Connecticut’s continuing fiscal woes, coupled with a new law that fully takes effect next year in neighboring Massachusetts, have prompted state lawmakers to take their most serious look yet at possibly legalizing the recreational use of marijuana for adults.
Several bills with bipartisan support that sanction the retail sale and cultivation of pot are currently progressing through the General Assembly. The first bill drew dozens of supporters last week at a Public Health Committee hearing, many lauding the legislation as a way to regulate an illegal industry and potentially deliver millions of dollars for the state’s coffers.
“Why should we continue to give business opportunities to violent criminals who don’t pay taxes and follow no regulations,” asked Democratic Rep. Robyn Porter at the hearing.
Yet, despite the apparent growing enthusiasm and the fact Connecticut already legalized the medical use of marijuana, it’s questionable whether any of the recreational-use bills will ultimately survive this session. Some politicians, including Democratic Gov. Dannel P. Malloy, contend Connecticut should first wait and see what happens to its neighbors to the north.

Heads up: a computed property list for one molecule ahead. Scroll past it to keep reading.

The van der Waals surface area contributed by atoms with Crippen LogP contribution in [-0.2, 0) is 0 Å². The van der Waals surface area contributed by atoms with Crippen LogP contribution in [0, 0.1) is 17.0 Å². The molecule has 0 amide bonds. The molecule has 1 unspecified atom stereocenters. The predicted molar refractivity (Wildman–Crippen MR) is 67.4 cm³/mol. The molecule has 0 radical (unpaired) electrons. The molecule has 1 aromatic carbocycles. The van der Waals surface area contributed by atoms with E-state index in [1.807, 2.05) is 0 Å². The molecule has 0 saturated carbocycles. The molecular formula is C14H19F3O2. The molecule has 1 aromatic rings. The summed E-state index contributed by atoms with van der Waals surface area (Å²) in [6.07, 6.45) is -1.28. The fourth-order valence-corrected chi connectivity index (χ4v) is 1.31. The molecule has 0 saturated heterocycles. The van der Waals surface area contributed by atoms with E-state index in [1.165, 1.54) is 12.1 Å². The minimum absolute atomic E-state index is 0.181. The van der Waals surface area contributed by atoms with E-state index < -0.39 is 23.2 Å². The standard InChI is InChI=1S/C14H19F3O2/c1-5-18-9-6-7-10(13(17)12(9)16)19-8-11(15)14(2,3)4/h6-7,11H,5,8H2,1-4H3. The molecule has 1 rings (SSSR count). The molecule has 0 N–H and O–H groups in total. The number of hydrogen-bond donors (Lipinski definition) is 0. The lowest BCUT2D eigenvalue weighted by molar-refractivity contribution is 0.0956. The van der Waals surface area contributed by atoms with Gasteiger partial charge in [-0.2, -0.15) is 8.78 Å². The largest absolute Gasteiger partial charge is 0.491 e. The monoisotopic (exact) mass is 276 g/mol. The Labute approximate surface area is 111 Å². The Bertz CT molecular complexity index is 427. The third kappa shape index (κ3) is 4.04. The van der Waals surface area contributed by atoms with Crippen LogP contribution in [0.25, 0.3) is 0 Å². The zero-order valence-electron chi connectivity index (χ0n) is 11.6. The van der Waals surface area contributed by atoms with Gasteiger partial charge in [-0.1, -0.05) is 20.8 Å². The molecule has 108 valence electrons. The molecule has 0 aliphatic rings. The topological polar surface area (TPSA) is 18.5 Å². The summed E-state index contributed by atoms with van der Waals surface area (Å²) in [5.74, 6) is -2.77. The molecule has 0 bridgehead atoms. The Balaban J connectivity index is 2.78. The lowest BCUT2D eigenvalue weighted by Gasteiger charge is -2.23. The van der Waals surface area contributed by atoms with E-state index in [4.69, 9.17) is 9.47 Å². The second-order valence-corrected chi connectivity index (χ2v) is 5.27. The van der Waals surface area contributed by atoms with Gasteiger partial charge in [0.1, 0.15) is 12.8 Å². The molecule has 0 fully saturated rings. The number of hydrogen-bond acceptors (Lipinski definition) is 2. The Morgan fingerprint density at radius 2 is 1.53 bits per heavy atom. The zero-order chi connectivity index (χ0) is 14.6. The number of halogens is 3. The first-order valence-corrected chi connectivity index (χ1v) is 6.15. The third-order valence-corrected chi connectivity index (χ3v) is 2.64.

In Massachusetts, it’s now legal to possess, use and grow small amounts of marijuana. However, the drug can’t be purchased legally yet because retail shops aren’t expected to open until mid-2018.
“We have Massachusetts. Let them go through the growing pains,” said Rep. Joe de la Cruz, a Democrat. “We walk into this thing. We take our time. Why do we need to make it legal this year?”
Malloy agrees. The Democratic governor has said he doesn’t think the state should play a role in “promoting” marijuana use, even though he pushed for Connecticut’s law that decriminalizes the possession of small amounts of marijuana.
“I think we should hit the pause button and watch how it works in the region,” Malloy said in December, adding how “all the news is